Week 1 Class Notes
Week 1 Class Notes SPHU 3010
Popular in Foundations of Health Care Systems
Popular in Public Health
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This 6 page Class Notes was uploaded by Cara Macdonald on Sunday September 4, 2016. The Class Notes belongs to SPHU 3010 at Tulane University taught by Arthur Mora in Fall 2016. Since its upload, it has received 20 views. For similar materials see Foundations of Health Care Systems in Public Health at Tulane University.
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Date Created: 09/04/16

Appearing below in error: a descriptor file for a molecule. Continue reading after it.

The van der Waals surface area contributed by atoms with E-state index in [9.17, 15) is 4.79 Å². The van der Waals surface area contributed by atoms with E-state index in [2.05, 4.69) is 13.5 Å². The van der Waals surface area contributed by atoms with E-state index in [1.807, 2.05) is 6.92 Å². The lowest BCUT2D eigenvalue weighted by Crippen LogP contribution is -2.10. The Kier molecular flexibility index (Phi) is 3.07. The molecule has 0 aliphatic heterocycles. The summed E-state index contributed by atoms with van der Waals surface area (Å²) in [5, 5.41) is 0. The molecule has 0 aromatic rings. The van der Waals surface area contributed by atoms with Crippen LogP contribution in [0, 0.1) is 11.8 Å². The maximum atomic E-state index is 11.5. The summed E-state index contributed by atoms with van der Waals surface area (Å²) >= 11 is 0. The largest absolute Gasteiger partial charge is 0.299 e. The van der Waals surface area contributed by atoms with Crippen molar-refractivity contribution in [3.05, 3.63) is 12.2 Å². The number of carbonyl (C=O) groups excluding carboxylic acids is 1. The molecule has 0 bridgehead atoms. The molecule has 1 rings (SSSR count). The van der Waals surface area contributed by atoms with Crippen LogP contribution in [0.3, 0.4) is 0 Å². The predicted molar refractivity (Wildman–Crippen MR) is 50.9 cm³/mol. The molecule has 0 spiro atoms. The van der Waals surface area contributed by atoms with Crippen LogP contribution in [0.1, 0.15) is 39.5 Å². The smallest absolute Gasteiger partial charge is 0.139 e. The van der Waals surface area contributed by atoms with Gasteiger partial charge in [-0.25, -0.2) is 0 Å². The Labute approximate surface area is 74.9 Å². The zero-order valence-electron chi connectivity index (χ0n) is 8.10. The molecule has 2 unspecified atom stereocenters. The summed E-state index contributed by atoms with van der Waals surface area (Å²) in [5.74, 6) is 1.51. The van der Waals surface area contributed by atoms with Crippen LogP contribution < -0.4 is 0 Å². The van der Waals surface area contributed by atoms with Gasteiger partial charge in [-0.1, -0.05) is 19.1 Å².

Arthur M. Mora, PhD. Week 1 Introduction 8/30 ● Health care systems work systematically to close disparities in hospitals ○ Social status ○ Economic status ○ Education attainment ○ Family support structure ○ Positive health behaviors ■ Risky health behaviors include sexual health, drug/tobacco use, etc. ○ Environment ■ Access to clean water ■ Exposure to hazards ■ Access to heat ○ Healthcare system ■ How we deliver, pay for care ● Health care reform ○ Affordability: allows for early detection and treatment The History of the US Healthcare System 9/1 ● Healthcare system: ○ Pieces, parts and fragments cobbled together to address disciplines, organizations, public/individual interest ● How did we get here? ○ Preindustrial era: ■ Practitioners visit houses ● Quacks, faith healers, homeopaths, snakeoilers, midwives, salesmen ● Snake oil, cocaine drops, etc brought by traveling salesmen ■ Wordofmouth and selfprescriptions ■ NO SCIENCE IN MEDICINE TO PROVE OTHER TREATMENTS ● Barbers and surgeons frequently shaved and bled with the same razors ■ Miasma theory of disease: ● If there was an odor, it meant disease was spreading ○ Was coincidentally true ■ Dependant on ones self and family for survival ■ Lack of knowledge ■ No infrastructure for healthcare ● What structure we did have wasn’t real healthcare ● No real hospitals, had alms houses, homes for the poor, asylums ○ All these places ended up being shelters→ institutionalized and removed people from society instead of treating and returning them ○ For those unlucky enough to fall sick without family to take care of them ○ Conditions were crowded, unsanitary, unethical and inhumane ○ Postindustrial Era ■ What changes occured to get us where we are today? ● Science of medicine confirmed what the MDs knew ○ Homeopathic, faith and snakeoil healers fell behind without science to back up their treatments ○ Supreme Court upholds and confirms medical authority in physicians graduating from reputable medical college ■ Highes t court qualifies a legitimate system ■ Medica l colleges advocated for these physicians ■ Enroll ment increased ■ Transition to an Urban Society ● Industrialization shifted the workplace from the home to somewhere other than the home ○ Concentrated areas of population ○ Apartment dwelling, often alone tenantdwelling ■ Lose family support ■ If you got sick, you had no one to care for you ■ Conditi ons were somewhat deplorable ■ BUT this fueled the opportunity for further legitimization in the field of healthcare ● Improvement in hospitals removed the stigma against them ○ Advent of antiseptic surgery ■ Previo usly, 50/50 prospect of surviving a surgery ■ Antise ptics saw this risk drop exponentially ○ Anesthesia ■ Prior to its advent, amputations occurred without anesthesia or painkillers ■ Further reduced the stigma against hospitals ○ Hospitals began to keep records ■ Kept track of effective treatments ■ Statisti cs proved if a treatment was effective or not ■ Saw improvement in the performance of the hospital ● Rise of Insurance ○ Cost of hospital treatments increased, were no longer affordable ○ Black Tuesday stock market crash left hospitals empty ■ Had no cash coming in from lack of patients ○ Baylor University Hospital Insurance Plan: ■ $6/yea r guaranteed up to 21 days of hospitalization ■ $6/yea r gave peace of mind, was worth the small price for the high risk ○ Blue Cross/ Blue Shield began guaranteeing their employees health insurance ○ WWII wage freeze exempts health insurance ■ Wome n were pulled into the workforce ■ Lack of employees to fulfill businessgovernment contracts ■ Factori es took employees from other factories ● G overnment contracts became more expensive, lost money ● I mplemented a wage freeze ■ Compa nies started offering health insurance to incentivize employees ● I nstitutionalized attainment of health care ○ Elderly was major group left out of healthcare ■ Jobles s, had no employee benefits ■ Many presidents have aimed for universal healthcare, but failed ■ Kenne dy insisted on providing healthcare for the elderly ● A fter his assassination, wave of emotion left people obligated and inspired to carry out the tenets of his campaign ■ LBJ: those who have plenty should give to those who have none ● A bundance of wealth in our country had to be shared ● 1965: Social Security Act ○ Medicare: government paid the hospital bills for the elderly ■ Hospitals were on board→ brought in more patients and money ■ 2 parts: ● Hospitalization: government will pay ● Physicians were paid individually to take care of the elderly ○ Brought the conservatives on board ■ System had no limiting factors to its costs ● LBJ grossly underestimated the price of all these services ● 1960: individuals paid about $147 on healthcare ● 2010: individuals paid about $8,000 on healthcare ○ Medicaid: system for the working poor ○ Baby boomers are all hitting medicare age right about now, and the current working class has to pay for it ■ Demands healthcare system reform ■ 2008: access was limited ● 4651 million Americans uninsured ● Another 25 million were underinsured ● Who is bearing the cost? ○ Employers who pay for the insurance ○ Employees who work for the money ○ Government ○ Americans received disparate quality services ● Inflation in health insurance ○ Left workers with less discretionary income ● Why does health matter? ○ Workplace: ■ Countries thrive on efficiency, innovation and services ● Companies supporting workplace health have greater workplace attendance ○ Education: ■ Hunger, physical and emotional abuse and chronic illness lead to poor school performance ■ Health risk behaviors are closely linked to performance as well ○ Society: ■ Reinforces poverty in the community ■ Need to break the cycle of poverty ● Poor health reduces economic welfare that can never be fully overcome ● Negative effects increase the equality gap between whites and minorities ● Healthcare spending; ○ We spend FAR more than any other country on healthcare ■ US: 18% of GDP ■ Next closest is France at ~10% ○ Other sectors have to compete for this money ■ Healthcare services get far more money